He married his long-term female companion Nicola Bateman on May 13, 1994, only months before his death from AIDS-related illness at UC Hospital London on New Year's Eve 1994, after a five week battle that only a handful of friends were informed about. 'Tell them I've gone pig farming in Bolivia' is one reported death bed pronouncement which is illustrative of the gallows humour and dark irony that can be traced in much of his work.
Glimmers of the influences of film maker John Waters and artist Andy Warhol can be seen in his keen appreciation of bad taste, truly outlandish self presentation and a deep desire to shock and confuse. 'I want to be the Andy Warhol of London' he once said. 'Dressed-up' he was obviously 'Modern Art on legs' (as Boy George commented), but in daytime attire the badly-fitting, obvious, disturbing wigs are a nod to Warhol's self-presentation strategies that has thus far seemed invisible to both critics and friends alike.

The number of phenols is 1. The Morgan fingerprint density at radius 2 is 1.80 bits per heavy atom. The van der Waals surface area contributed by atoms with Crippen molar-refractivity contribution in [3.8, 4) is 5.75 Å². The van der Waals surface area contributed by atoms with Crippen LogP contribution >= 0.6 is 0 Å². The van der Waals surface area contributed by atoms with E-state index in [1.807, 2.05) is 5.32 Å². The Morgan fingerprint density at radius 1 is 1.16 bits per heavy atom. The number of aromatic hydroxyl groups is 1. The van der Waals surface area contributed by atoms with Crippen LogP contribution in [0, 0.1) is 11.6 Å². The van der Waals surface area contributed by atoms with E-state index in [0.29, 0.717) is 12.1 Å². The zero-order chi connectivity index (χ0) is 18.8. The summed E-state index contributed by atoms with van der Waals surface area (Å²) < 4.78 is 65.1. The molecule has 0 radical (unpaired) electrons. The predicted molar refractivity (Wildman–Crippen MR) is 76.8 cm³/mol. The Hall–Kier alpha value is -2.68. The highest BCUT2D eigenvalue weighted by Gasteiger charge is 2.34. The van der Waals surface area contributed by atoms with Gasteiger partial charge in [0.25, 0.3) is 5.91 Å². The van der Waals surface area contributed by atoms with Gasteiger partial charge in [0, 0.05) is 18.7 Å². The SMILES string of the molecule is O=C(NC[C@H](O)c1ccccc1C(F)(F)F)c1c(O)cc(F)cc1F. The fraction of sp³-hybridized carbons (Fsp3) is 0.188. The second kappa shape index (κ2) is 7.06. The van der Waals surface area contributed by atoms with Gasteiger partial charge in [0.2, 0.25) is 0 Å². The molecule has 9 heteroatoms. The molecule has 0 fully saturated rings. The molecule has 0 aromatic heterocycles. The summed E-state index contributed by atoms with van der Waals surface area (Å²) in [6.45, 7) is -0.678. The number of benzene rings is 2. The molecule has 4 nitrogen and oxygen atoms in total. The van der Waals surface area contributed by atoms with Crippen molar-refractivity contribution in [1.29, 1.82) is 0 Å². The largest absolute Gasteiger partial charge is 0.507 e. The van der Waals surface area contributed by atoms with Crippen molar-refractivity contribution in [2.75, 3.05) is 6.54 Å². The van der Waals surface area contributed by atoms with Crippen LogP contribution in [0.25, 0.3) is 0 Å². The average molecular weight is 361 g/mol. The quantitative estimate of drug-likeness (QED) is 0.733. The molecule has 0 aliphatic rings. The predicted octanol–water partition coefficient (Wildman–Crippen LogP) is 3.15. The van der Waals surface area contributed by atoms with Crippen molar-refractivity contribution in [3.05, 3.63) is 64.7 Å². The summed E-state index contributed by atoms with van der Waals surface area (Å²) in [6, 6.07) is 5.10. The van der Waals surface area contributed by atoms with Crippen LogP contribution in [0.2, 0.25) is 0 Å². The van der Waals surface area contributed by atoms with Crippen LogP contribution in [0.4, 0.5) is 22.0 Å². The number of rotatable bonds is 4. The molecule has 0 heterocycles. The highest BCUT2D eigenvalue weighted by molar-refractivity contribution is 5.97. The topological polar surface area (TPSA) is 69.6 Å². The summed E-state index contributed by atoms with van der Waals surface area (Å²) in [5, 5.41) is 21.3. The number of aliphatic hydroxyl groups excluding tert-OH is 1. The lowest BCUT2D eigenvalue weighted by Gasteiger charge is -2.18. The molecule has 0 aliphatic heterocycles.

He became known to a wider audience by appearing in a Post-Modernist/Surrealist series of television and cinema and commercials for the Pepe jeans company, MTV London and other commissions such as stage work for rock band U2. He also appeared regularly in articles, vox pops and as cover star in London's i-D magazine. Tired brands in need of fresh ideas tended to covet his dazzling originality.
Bowery was painted in a series of nude portraits by Lucian Freud [above and left], and travelled internationally to the opening events of his exhibitions. This modelling work provided him with an income of sorts for a period and he certainly relished Freud's connections to the British establishment, though it seems strange now that such an explosively original and inventive artist like Bowery would subordinate himself to the likes of Freud.
Bowery received posthumous exposure in the form of the West End and Broadway musical, Taboo starring Boy George, which transferred to Broadway after running for 16 months in London - Bowery was played by Boy George [pictured as Bowery] and subsequently Matt Lucas. Bowery's career is described more straightforwardly in a 2002 documentary The Legend of Leigh Bowery, directed by Charles Atlas.